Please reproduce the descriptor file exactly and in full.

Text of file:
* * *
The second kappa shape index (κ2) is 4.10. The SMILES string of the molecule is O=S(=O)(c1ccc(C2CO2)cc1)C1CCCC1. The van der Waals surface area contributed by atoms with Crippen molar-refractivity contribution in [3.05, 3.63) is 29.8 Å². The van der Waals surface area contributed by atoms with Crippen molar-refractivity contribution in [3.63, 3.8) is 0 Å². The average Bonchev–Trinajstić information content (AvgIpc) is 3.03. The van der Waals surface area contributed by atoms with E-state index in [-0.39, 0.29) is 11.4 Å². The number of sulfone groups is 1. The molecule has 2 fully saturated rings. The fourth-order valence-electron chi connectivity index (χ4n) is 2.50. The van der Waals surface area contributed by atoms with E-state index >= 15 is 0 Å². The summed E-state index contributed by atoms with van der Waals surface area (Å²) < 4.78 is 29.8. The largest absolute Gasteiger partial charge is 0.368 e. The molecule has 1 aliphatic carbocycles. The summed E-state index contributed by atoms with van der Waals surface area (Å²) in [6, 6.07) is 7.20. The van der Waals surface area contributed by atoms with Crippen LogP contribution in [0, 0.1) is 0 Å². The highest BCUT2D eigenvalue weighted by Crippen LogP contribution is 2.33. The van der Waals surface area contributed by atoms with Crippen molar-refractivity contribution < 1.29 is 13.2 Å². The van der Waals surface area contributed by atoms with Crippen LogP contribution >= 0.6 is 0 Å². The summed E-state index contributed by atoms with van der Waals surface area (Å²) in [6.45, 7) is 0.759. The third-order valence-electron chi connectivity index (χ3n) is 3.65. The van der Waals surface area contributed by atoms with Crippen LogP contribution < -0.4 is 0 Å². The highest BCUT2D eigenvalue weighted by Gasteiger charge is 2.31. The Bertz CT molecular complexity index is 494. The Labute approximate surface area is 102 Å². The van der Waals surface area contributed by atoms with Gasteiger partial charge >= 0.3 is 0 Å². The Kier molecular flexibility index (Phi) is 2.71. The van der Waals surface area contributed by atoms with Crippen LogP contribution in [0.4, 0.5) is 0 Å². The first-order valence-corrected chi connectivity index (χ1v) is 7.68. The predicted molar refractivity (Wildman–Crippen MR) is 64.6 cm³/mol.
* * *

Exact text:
The second kappa shape index (κ2) is 4.10. The SMILES string of the molecule is O=S(=O)(c1ccc(C2CO2)cc1)C1CCCC1. The van der Waals surface area contributed by atoms with Crippen molar-refractivity contribution in [3.05, 3.63) is 29.8 Å². The van der Waals surface area contributed by atoms with Crippen molar-refractivity contribution in [3.63, 3.8) is 0 Å². The average Bonchev–Trinajstić information content (AvgIpc) is 3.03. The van der Waals surface area contributed by atoms with E-state index in [-0.39, 0.29) is 11.4 Å². The number of sulfone groups is 1. The molecule has 2 fully saturated rings. The fourth-order valence-electron chi connectivity index (χ4n) is 2.50. The van der Waals surface area contributed by atoms with E-state index >= 15 is 0 Å². The summed E-state index contributed by atoms with van der Waals surface area (Å²) < 4.78 is 29.8. The largest absolute Gasteiger partial charge is 0.368 e. The molecule has 1 aliphatic carbocycles. The summed E-state index contributed by atoms with van der Waals surface area (Å²) in [6, 6.07) is 7.20. The van der Waals surface area contributed by atoms with Crippen LogP contribution in [0, 0.1) is 0 Å². The highest BCUT2D eigenvalue weighted by Crippen LogP contribution is 2.33. The van der Waals surface area contributed by atoms with Crippen molar-refractivity contribution < 1.29 is 13.2 Å². The van der Waals surface area contributed by atoms with Crippen LogP contribution >= 0.6 is 0 Å². The summed E-state index contributed by atoms with van der Waals surface area (Å²) in [6.45, 7) is 0.759. The third-order valence-electron chi connectivity index (χ3n) is 3.65. The van der Waals surface area contributed by atoms with Crippen LogP contribution < -0.4 is 0 Å². The highest BCUT2D eigenvalue weighted by Gasteiger charge is 2.31. The Bertz CT molecular complexity index is 494. The Labute approximate surface area is 102 Å². The van der Waals surface area contributed by atoms with Gasteiger partial charge >= 0.3 is 0 Å². The Kier molecular flexibility index (Phi) is 2.71. The van der Waals surface area contributed by atoms with Crippen LogP contribution in [0.4, 0.5) is 0 Å². The first-order valence-corrected chi connectivity index (χ1v) is 7.68. The predicted molar refractivity (Wildman–Crippen MR) is 64.6 cm³/mol.